No other but the Prince would charm the Sand Queen.

Her excitement grew the closer the Prince came, but then she hissed when she recognized the dark rider with a red cloak beside her beloved Prince.

“Is that Lord Midori Sanori?” Benal asked, his tone harsh. Zia lowered her looking glass to find Benal focusing his on the approaching army.

“This is unexpected,” Zia said, unable to hide her frustration.

Having Midori in the ranks was political suicide. The son of a traitor, standing beside the Prince…Zia shook her head. She didn’t know the details, but it was clear what was needed here. The Empress would not have a man like Midori standing with her son. Neither would Lady Tinya. Zia hoped her twin brother had made the necessary arrangements.

“Is this a ploy?” Benal demanded. “How is it possible for the Prince to trust Midori of Fier?”

“Don’t jump into conclusions,” Zia ordered. “Keep Lady Tinya from killing Lord Midori on sight. The Prince has a temper. He protects those beside him and the murder of a chosen confidant might derail this campaign. No one is to act until we understand His Royal Highness’s reasons.”

Benal cursed, his words colorful.

“A man is only as good as his family, Zia Sayu. Namik Sanori dares oppose the greatest house in this Empire. How can we bare to watch his son beside the Empire’s heir?”

“Close your eyes then,” Zia snapped and moved to grab the reins of her horse. She would be the one to meet Prince Yoshi first. Swinging on to the saddle in one practiced move, Zia gave Benal her most censoring glance. “Be cautious, Benal of Terra.”

She didn’t give him a chance to answer, instead, sending her horse down the sand dunes to meet the Prince.


Midori noticed the rider on a grey horse coming toward them first. He matched Yoshi’s speed, his sword at the ready. They were close to the border. His father’s men would be stationed at the border ready to stop an attempted attack from Dwind or Terra. Yoshi gave him a short glance, his gaze enough to let Midori know he’d also noticed their oncoming visitor.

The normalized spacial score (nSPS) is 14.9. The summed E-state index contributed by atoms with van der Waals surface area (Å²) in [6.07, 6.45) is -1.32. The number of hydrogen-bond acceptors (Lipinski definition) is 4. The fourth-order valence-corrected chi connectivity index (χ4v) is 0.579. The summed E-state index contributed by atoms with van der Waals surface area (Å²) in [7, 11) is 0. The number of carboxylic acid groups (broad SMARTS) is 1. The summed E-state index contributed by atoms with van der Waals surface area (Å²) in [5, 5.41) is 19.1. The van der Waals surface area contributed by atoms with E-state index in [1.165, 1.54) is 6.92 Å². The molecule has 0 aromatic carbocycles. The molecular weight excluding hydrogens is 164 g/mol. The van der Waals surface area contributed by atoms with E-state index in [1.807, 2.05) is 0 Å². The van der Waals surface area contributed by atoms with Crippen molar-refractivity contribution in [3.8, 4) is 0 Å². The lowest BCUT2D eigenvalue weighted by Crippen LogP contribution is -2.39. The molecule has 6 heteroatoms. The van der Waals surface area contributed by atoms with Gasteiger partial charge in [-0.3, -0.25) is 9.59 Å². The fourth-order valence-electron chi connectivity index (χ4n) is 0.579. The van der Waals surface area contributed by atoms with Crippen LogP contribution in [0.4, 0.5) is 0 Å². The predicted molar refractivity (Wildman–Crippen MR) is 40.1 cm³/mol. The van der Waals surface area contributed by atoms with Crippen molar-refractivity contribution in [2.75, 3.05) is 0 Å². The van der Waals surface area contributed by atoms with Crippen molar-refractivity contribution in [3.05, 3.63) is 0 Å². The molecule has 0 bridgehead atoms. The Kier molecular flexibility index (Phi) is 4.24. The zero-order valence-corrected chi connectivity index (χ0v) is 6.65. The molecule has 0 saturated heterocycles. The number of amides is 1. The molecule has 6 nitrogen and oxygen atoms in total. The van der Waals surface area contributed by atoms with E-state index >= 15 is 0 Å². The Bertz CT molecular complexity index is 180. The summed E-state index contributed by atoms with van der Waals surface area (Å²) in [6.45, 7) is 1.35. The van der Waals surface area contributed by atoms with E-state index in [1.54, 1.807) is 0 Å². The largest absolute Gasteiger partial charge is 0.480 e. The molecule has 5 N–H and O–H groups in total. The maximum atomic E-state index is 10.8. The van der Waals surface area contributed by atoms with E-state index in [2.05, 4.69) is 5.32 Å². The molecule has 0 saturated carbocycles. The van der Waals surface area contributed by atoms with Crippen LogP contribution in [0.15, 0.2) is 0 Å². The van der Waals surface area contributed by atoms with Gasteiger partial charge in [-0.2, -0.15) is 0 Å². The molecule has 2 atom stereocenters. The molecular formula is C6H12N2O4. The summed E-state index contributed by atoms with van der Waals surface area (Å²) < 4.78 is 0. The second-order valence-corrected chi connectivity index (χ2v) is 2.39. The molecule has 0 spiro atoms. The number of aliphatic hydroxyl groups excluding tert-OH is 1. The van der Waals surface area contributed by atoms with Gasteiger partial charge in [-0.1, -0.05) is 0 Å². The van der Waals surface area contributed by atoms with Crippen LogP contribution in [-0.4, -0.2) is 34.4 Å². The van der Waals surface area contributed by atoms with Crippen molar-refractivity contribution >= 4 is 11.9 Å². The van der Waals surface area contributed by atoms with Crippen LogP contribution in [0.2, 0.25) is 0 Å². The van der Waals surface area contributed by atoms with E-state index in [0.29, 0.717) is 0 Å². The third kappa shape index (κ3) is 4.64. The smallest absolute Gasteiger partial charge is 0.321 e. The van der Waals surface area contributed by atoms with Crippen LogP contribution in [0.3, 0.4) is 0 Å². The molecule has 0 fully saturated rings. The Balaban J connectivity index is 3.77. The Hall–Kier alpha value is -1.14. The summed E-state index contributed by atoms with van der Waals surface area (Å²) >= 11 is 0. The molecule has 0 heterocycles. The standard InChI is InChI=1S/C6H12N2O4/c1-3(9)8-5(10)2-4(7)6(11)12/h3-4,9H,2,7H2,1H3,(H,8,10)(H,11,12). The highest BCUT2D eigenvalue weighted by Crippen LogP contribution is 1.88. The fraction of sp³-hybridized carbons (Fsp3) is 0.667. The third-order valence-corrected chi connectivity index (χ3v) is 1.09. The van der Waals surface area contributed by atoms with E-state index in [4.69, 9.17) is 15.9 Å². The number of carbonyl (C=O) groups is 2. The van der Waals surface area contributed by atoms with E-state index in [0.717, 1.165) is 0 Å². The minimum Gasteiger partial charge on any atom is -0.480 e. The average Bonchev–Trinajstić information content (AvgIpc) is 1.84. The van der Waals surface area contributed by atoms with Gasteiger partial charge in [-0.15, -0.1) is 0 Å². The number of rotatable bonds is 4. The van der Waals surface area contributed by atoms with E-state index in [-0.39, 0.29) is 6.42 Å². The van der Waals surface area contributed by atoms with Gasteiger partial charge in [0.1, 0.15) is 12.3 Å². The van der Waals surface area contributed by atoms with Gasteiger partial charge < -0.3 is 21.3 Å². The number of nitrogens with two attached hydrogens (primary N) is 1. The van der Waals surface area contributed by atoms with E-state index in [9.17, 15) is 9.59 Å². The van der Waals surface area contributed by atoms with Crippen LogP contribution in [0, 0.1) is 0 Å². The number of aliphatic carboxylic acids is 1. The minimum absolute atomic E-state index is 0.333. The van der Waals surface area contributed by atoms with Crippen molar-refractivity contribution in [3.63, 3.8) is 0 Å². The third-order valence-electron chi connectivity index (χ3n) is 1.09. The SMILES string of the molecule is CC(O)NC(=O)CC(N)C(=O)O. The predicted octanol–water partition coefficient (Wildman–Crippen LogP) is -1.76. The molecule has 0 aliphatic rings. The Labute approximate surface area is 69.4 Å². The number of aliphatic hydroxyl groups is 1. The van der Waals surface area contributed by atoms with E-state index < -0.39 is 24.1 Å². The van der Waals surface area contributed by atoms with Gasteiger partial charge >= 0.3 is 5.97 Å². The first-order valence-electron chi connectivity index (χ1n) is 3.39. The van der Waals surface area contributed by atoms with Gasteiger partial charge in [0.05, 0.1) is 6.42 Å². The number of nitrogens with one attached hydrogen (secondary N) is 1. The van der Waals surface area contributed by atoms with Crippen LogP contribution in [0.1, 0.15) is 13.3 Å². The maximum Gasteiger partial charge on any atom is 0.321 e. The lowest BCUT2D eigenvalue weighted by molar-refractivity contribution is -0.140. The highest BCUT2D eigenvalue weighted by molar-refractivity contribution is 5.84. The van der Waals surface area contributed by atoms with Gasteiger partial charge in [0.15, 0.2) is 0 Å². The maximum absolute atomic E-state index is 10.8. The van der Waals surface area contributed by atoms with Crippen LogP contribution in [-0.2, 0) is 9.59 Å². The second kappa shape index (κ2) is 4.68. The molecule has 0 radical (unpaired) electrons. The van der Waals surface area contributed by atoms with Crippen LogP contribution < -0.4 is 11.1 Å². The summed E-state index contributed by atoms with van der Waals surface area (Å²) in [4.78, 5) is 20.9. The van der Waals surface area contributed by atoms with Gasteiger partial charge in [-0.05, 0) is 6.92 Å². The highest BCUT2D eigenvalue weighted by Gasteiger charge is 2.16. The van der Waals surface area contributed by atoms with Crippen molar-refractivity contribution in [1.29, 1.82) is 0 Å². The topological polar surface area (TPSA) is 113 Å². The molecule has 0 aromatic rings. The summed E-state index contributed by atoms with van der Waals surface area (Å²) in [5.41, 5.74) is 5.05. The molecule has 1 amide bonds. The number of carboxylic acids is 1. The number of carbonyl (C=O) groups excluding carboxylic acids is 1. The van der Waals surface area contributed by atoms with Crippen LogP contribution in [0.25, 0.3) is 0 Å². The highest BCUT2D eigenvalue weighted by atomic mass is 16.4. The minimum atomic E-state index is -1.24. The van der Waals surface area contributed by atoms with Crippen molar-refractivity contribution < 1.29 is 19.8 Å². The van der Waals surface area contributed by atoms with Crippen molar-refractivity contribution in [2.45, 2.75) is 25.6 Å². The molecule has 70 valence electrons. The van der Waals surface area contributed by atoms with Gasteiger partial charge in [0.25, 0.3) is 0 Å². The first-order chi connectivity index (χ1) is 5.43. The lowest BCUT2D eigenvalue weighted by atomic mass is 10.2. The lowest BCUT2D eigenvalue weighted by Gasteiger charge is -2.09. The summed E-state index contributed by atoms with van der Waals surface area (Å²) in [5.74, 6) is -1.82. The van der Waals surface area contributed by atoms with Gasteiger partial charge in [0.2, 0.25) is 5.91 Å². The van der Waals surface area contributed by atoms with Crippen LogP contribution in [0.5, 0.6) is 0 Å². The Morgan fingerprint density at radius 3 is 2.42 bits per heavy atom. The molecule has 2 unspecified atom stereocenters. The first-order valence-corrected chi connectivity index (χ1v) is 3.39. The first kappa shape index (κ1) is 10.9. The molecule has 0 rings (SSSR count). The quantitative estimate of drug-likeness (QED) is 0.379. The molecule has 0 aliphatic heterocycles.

The rider moved fast, in an almost reckless speed. A small figure clinging to the back of the horse with no saddle, dressed in blue robes, and moved in fluid motion with her stead. Midori frowned when the figure waved a red flag with her left hand and Yoshi chuckled.

“Be at ease,” Yoshi called, his tone lighthearted. Suddenly, the grey horse moved to join their direction, quickly moving to ride beside Yoshi. Midori wasn’t aware of having moved, but he found the new rider now rode beside Yoshi, taking his place.

Midori slowed his pace when Tai shifted to take Yoshi’s left side, and the three riders flowed into one unit. Yoshi let out a happy laugh and urged Senbon even faster. The two beside him kept up, so that when the grey horse changed direction in a sharp turn toward the closest sand dunes, Yoshi and Tai followed suit.

“Who is that?” Telia demanded coming up to his side. “So flashy, and dramatic? Does she think this is a horse show?”

Midori chuckled. “It could be a man.”

“Too light to be a man,” Telia said. “She might be covered from head to toe, but it is hard to ignore the elegant curve of hips.”

Midori smiled, trusting the Furian to know when she’s facing a woman.

Yoshi and his new friend came to a stop at the top of the sand dune, and Yoshi jumped off, rushing to the figure on the grey horse. To Midori’s eternal surprise, the figure in blue jumped into his arms, and Yoshi held her tight.